In response to a new West End, London production of Breakfast at Tiffany’s, which portrays iconic Holly Golightly as a prostitute, straight up and unambiguously, Book Bench has posted part of a 1968 Playboy interview with Truman Capote on the subject.

Capote: Holly Golightly was not precisely a callgirl. She had no job, but accompanied expense-account men to the best restaurants and night clubs, with the understanding that her escort was obligated to give her some sort of gift, perhaps jewelry or a check … if she felt like it, she might take her escort home for the night. So these girls are the authentic American geishas, and they’re much more prevalent now than in 1943 or 1944, which was Holly’s era.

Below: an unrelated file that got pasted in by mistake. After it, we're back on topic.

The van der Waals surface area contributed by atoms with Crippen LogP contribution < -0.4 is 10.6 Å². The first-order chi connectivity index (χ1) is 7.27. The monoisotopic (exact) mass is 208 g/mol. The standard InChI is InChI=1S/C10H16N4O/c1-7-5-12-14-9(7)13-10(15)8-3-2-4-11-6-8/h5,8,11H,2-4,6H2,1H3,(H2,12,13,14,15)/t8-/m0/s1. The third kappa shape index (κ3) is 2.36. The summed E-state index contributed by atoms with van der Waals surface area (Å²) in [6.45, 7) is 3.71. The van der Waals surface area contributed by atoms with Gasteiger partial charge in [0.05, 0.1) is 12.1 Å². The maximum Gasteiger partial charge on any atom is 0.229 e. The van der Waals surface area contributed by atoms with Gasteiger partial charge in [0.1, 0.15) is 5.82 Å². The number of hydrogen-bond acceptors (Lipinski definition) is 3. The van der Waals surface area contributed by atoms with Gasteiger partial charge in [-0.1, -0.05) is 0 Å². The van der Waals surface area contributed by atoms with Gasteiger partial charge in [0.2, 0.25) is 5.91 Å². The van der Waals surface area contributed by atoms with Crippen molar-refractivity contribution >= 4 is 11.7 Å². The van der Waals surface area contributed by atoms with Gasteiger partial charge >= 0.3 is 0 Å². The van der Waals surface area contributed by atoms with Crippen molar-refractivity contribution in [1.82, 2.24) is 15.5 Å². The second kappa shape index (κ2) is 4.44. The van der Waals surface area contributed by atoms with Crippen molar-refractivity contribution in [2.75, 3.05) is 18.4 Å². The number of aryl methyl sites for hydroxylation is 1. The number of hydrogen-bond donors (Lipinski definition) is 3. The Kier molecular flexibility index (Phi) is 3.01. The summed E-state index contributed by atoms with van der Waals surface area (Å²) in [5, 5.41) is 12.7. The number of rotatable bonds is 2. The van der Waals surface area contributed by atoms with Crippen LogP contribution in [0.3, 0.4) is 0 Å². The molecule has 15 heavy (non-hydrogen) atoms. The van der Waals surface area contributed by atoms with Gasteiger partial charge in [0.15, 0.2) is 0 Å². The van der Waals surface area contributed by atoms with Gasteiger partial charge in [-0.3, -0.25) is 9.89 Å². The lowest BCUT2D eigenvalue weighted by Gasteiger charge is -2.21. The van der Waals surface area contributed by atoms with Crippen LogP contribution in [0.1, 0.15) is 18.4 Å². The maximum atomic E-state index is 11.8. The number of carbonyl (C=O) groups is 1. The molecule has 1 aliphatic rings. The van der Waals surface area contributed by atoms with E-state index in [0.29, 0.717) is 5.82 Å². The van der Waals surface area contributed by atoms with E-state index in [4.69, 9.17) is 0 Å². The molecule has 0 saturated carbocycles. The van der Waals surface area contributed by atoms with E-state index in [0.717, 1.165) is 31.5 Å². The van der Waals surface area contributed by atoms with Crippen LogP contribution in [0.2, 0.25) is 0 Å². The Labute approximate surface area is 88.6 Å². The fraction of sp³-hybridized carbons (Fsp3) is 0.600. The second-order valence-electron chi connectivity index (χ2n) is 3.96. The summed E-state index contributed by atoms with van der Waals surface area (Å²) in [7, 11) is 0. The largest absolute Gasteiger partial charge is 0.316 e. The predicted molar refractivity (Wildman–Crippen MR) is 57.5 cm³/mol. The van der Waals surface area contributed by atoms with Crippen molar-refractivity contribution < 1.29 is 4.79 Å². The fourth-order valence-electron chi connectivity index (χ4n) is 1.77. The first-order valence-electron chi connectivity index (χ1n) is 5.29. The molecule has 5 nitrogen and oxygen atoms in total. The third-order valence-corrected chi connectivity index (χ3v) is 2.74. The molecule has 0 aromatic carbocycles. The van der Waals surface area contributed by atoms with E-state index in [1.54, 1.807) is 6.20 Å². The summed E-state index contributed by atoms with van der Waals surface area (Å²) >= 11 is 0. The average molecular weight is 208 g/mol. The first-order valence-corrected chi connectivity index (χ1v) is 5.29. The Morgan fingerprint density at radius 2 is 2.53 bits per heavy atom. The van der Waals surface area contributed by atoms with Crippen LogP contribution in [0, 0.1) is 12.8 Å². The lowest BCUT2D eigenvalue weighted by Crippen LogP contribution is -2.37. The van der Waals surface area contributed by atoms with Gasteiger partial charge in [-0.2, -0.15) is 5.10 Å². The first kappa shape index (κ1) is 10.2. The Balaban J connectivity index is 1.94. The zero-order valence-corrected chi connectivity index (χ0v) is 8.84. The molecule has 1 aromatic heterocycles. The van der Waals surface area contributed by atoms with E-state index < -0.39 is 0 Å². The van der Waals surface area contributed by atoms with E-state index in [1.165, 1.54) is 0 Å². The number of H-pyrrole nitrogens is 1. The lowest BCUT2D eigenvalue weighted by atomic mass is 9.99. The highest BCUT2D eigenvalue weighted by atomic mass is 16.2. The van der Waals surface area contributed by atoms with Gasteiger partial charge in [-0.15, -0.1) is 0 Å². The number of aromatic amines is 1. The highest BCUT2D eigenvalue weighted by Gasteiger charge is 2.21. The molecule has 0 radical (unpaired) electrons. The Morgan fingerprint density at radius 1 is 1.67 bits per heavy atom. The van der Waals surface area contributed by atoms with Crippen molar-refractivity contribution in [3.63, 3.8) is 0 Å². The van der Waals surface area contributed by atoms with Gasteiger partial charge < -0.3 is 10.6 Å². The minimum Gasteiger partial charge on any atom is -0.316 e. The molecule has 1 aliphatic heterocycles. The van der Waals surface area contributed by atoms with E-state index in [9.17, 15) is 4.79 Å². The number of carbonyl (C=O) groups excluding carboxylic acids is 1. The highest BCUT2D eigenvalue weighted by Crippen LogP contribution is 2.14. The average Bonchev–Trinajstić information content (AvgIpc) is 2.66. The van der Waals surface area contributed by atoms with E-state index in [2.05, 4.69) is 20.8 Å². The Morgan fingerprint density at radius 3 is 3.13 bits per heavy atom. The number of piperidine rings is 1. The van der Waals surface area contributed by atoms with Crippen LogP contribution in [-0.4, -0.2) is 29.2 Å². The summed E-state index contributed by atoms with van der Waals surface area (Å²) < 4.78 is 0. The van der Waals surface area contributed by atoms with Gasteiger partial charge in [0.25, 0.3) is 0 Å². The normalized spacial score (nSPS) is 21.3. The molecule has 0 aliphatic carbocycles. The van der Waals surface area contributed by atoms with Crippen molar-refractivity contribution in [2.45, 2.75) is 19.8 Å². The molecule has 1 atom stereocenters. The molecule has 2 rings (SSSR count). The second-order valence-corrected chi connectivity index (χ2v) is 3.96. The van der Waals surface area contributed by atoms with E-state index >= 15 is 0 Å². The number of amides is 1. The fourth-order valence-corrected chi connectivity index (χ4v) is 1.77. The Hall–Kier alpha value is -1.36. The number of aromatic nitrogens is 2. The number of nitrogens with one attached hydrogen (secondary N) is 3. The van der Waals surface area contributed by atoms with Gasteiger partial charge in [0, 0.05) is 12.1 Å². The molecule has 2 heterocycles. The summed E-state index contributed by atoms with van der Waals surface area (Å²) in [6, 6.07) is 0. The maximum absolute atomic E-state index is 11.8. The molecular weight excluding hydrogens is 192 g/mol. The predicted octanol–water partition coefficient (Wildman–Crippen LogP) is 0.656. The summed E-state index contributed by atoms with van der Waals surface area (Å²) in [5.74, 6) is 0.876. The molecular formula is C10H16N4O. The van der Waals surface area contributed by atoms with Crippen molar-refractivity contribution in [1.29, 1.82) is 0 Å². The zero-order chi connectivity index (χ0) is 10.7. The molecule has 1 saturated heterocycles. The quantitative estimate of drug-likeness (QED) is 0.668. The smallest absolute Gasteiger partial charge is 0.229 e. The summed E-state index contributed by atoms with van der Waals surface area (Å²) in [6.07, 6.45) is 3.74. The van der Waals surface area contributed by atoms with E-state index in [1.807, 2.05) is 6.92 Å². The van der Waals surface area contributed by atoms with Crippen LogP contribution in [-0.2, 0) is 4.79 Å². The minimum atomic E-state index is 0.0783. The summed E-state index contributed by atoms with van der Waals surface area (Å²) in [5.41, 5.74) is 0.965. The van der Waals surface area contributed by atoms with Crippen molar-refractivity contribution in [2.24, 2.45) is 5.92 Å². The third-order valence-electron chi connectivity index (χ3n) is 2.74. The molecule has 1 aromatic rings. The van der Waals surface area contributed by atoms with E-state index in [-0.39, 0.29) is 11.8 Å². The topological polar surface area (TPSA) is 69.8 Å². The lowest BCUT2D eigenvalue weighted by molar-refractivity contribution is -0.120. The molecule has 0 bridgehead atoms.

It seems to me Golightly’s status was always just how Capote explained it.  Whether or not she was a prostitute comes down more to a question of personal definition (as so many things do) than a definitive “yes” or “no.”  Honestly I never loved the movie, despite that as a girl I adored Audrey Hepburn (as so many of us did).

In the interview, Capote also addresses, naturally, the question of Golightly’s sexuality. (She was not a “Lesbian,” if you were wondering.)

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